An Informal Discovery Conference, commonly abbreviated as "IDC," is an informal proceeding used by the courts to encourage resolution of disputes, particularly discovery-related disputes, prior to the filing of a motion; a forced further meet and confer, if you will. IDCs are encouraged by many courts throughout Los Angeles County. At the informal discovery conference, the judge listens to each party's position in the dispute, and provides guidance. The outcome of the informal discovery conference can be described as a "tentative-tentative" ruling on the disputed issue prior to the hearing on the motion. The parties may later bring additional argument in the formal motion that can persuade the court otherwise; however, this may be an uphill battle. In Personal Injury Courts (PI Courts) of Los Angeles County (Departments 91, 92 and 93 in the Stanley Mosk Courthouse), informal discovery conferences are required by the 5th Amended General Order prior to the hearing on a motion to compel further responses to discovery. PI Court judges are available daily to conduct a 30-minute, in person IDCs with counsel from both sides who have full authority to make binding agreements in discovery disputes. Again, there are no rulings made in PI Court IDCs. "The purpose of the IDC is to help the parties resolve discovery disputes by agreement rather than by motion practice." Prior to the IDC, the clerk may ask the parties if they would like to meet and confer again before sitting down with the judge. How To Schedule An Informal Discovery Conference Each court has its own policies and procedures with respect to the availability and scheduling [...]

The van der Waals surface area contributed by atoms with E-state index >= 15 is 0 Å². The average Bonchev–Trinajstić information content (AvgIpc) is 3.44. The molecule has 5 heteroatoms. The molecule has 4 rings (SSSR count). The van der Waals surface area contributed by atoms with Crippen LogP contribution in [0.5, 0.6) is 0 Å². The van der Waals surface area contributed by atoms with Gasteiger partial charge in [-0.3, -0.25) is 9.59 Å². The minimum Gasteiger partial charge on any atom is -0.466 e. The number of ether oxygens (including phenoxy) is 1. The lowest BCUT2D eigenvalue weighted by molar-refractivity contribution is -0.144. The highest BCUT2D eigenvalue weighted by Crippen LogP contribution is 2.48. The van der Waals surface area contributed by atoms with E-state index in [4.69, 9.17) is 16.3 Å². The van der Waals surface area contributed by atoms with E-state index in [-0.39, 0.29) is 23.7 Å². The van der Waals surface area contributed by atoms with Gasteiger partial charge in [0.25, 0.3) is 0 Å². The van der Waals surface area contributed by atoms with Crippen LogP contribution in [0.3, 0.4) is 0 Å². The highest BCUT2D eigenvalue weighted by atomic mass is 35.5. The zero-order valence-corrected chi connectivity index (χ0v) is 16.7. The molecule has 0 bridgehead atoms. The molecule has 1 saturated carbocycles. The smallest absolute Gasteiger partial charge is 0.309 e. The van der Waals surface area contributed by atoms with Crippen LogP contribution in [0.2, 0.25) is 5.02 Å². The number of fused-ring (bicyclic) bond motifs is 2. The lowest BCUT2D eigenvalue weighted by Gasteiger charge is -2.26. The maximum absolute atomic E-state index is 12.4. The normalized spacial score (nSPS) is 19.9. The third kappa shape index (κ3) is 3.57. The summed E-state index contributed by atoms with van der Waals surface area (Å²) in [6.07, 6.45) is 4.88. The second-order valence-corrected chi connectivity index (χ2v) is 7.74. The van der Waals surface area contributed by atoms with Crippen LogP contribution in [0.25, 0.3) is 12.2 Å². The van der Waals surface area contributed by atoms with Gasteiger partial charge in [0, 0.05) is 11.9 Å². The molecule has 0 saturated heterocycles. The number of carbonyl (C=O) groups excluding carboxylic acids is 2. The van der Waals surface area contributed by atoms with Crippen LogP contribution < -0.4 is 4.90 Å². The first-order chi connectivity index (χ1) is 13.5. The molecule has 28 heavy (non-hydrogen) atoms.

Goodbye Zite, Goodbye Mailbox

This has been a disruptive month for me in terms of technology I rely on every day: two of my favorite and most frequently used software applications have been or are being discontinued. Sigh. The first application, Zite, was officially shutdown on December 7, 2015. This had been a long-time-coming, as Zite (previously owned by CNN) was purchased by Flipboard back in March 2014. The deal gave CNN an advertising partnership with Flipboard, and the companies agreed to phase out Zite as a standalone application. While Flipboard looks like it has some potential, it lacks the simple user interface and familiar feel that I had grown accustomed to with Zite. This isn't necessarily a huge hit for me in terms of my business, but Zite was my primary means of digesting daily news. And despite having ample notice that Zite was being discontinued, my search of a suitable replacement was unsuccessful. While I downloaded countless apps over the course of the year to replace Zite, there really isn't a good replacement. I will miss you old friend. The second application, Mailbox app, is being shutdown early 2016. The death of this app required more immediate attention as I, like many other professionals, rely on email in my daily life and need a good email client on my mobile devices. I had used Mailbox since it came out; securing one of the coveted early adopter spots (I recall being in the fist 10s of thousands — the list had quickly grown to hundreds of thousands with new users being allowed to download the app on a rolling basis as [...]

Wood Burning Regulations

A Need To Regulate Residential Wood Burning Pollution http://stromainlaw.com/wp-content/uploads/2014/08/St.-Romain-Risk-Assessment-Paper.pdf

Business Planning: How To Write Your Company Description